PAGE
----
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					Associated

Administrators of Los Angeles

UPDATE
Week of December 15, 2008

MAGNET SCHOOLS, WASC AND STULL EVALUATIONS
What do magnet schools, Western Association of Schools and Colleges (WASC), and Stull Evaluations have in common? They are all key elements in LAUSD that can be expanded and more fully utilized at minimal cost. When Superintendent David L. Brewer III was hired, one of his first pronouncements was the need to duplicate successful programs or solutions. During the past two years, both in print and at several District meetings, various representatives from AALA have brought forward magnet schools, WASC accreditation and Stull evaluations as prime examples of successful programs with creditable accountability. To date, AALA has seen very few examples of duplicated successes. For years, magnet schools have demonstrated that choice matters in the education of children. A review of API scores would indicate that success. Therefore, AALA is unsure why magnet schools, which are LAUSD schools, are not viewed in the same successful light as many charter schools, which are not LAUSD schools. When underutilized school sites are available, why are these sites not fully used to establish magnet programs? WASC accreditation is universally recognized as a prime means for determining the success of a school by universities and parents. A graduate from a fully accredited school has the ability to matriculate to any university in the country. Peer evaluations of the school programs are inherent in the accreditation process. Therefore, AALA is amazed that LAUSD spends millions of dollars on school accountability and evaluation systems that do not work, when for a few thousand dollars per school, every school in the District, especially middle and high schools, can go through the WASC accreditation process. WASC was included in the Superintendent’s High Priority Task Force plan, but, to date, AALA has not seen any effort to bring it to fruition. Stull evaluations of teaching and administrative personnel have never been fully utilized for accountability. The Superintendent has rightly expressed concerns regarding the inability of students to read at grade level, but never has any Superintendent put that focus to the Stull evaluation process.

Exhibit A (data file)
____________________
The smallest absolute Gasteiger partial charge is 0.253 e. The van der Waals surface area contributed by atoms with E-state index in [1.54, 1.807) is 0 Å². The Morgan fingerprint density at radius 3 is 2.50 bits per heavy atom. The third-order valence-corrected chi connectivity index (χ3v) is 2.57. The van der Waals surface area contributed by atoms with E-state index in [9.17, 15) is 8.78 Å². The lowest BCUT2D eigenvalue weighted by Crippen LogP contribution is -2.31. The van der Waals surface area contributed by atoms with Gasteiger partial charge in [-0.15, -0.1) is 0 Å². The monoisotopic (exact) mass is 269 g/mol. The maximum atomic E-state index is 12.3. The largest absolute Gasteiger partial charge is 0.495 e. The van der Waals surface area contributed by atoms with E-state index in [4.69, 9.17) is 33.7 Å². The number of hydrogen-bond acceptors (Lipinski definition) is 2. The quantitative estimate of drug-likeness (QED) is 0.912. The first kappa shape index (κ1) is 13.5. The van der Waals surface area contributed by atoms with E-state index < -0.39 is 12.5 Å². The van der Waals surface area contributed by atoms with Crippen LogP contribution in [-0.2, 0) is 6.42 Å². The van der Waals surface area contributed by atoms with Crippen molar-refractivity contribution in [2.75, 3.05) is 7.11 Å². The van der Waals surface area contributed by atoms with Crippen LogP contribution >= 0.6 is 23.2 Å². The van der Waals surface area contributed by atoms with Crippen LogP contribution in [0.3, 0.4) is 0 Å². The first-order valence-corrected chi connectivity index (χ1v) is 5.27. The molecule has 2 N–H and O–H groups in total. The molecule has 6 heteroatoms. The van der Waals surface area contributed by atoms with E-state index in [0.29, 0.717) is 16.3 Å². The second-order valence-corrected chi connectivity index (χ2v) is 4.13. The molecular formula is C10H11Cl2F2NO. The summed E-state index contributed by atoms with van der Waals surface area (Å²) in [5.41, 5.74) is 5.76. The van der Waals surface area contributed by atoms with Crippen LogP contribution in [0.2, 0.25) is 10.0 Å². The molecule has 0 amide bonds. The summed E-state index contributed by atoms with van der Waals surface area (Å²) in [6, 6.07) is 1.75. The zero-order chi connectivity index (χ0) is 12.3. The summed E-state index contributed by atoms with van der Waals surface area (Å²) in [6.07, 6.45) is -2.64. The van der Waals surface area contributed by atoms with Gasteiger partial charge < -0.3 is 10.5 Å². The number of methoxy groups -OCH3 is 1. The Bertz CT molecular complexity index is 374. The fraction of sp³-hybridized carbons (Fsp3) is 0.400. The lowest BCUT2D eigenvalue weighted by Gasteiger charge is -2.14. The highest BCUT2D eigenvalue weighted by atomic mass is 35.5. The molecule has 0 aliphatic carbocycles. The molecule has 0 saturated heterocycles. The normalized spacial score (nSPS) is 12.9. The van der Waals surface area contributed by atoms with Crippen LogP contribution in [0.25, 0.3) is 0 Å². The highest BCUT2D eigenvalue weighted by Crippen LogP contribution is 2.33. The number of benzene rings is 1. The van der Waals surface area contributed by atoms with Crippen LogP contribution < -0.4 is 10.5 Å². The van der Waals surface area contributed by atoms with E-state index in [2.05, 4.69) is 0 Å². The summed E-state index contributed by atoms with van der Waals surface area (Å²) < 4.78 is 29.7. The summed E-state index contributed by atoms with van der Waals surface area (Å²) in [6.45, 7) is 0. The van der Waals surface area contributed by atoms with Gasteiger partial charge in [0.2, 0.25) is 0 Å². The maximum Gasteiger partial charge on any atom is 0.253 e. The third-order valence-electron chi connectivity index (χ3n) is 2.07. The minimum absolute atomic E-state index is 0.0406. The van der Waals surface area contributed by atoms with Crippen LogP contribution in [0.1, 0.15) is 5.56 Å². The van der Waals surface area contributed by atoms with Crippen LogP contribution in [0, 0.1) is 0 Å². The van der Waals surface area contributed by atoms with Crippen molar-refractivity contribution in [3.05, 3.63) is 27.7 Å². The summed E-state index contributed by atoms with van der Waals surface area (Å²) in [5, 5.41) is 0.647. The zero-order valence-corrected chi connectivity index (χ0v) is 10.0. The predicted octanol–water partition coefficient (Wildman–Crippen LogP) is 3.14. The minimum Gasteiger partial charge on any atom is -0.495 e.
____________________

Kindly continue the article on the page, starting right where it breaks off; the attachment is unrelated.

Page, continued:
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MAGNET SCHOOLS, WASC, AND STULLS (Continued)